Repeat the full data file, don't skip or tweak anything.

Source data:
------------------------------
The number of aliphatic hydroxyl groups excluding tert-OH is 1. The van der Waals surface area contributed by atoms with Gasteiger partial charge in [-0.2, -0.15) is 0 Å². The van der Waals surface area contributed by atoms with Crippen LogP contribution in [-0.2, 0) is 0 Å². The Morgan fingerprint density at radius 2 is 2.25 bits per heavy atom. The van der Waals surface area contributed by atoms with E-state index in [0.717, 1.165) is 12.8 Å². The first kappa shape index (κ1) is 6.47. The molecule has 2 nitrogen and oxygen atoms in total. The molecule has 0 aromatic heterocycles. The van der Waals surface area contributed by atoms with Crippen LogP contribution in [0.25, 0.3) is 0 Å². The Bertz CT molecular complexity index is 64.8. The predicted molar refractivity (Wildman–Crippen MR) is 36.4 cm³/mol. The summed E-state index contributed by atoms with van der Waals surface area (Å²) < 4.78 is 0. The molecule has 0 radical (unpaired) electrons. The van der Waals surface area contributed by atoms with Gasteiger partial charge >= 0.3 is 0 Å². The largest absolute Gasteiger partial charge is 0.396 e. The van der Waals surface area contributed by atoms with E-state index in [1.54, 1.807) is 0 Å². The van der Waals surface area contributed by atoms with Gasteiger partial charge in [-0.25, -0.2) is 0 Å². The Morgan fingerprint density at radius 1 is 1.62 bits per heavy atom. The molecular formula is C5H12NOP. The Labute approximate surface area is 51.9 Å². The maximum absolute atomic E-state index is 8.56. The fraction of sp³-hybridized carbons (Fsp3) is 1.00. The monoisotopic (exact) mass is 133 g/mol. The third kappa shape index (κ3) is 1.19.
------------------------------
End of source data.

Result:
The number of aliphatic hydroxyl groups excluding tert-OH is 1. The van der Waals surface area contributed by atoms with Gasteiger partial charge in [-0.2, -0.15) is 0 Å². The van der Waals surface area contributed by atoms with Crippen LogP contribution in [-0.2, 0) is 0 Å². The Morgan fingerprint density at radius 2 is 2.25 bits per heavy atom. The van der Waals surface area contributed by atoms with E-state index in [0.717, 1.165) is 12.8 Å². The first kappa shape index (κ1) is 6.47. The molecule has 2 nitrogen and oxygen atoms in total. The molecule has 0 aromatic heterocycles. The van der Waals surface area contributed by atoms with Crippen LogP contribution in [0.25, 0.3) is 0 Å². The Bertz CT molecular complexity index is 64.8. The predicted molar refractivity (Wildman–Crippen MR) is 36.4 cm³/mol. The summed E-state index contributed by atoms with van der Waals surface area (Å²) < 4.78 is 0. The molecule has 0 radical (unpaired) electrons. The van der Waals surface area contributed by atoms with Gasteiger partial charge >= 0.3 is 0 Å². The largest absolute Gasteiger partial charge is 0.396 e. The van der Waals surface area contributed by atoms with E-state index in [1.54, 1.807) is 0 Å². The van der Waals surface area contributed by atoms with Gasteiger partial charge in [-0.25, -0.2) is 0 Å². The Morgan fingerprint density at radius 1 is 1.62 bits per heavy atom. The molecular formula is C5H12NOP. The Labute approximate surface area is 51.9 Å². The maximum absolute atomic E-state index is 8.56. The fraction of sp³-hybridized carbons (Fsp3) is 1.00. The monoisotopic (exact) mass is 133 g/mol. The third kappa shape index (κ3) is 1.19.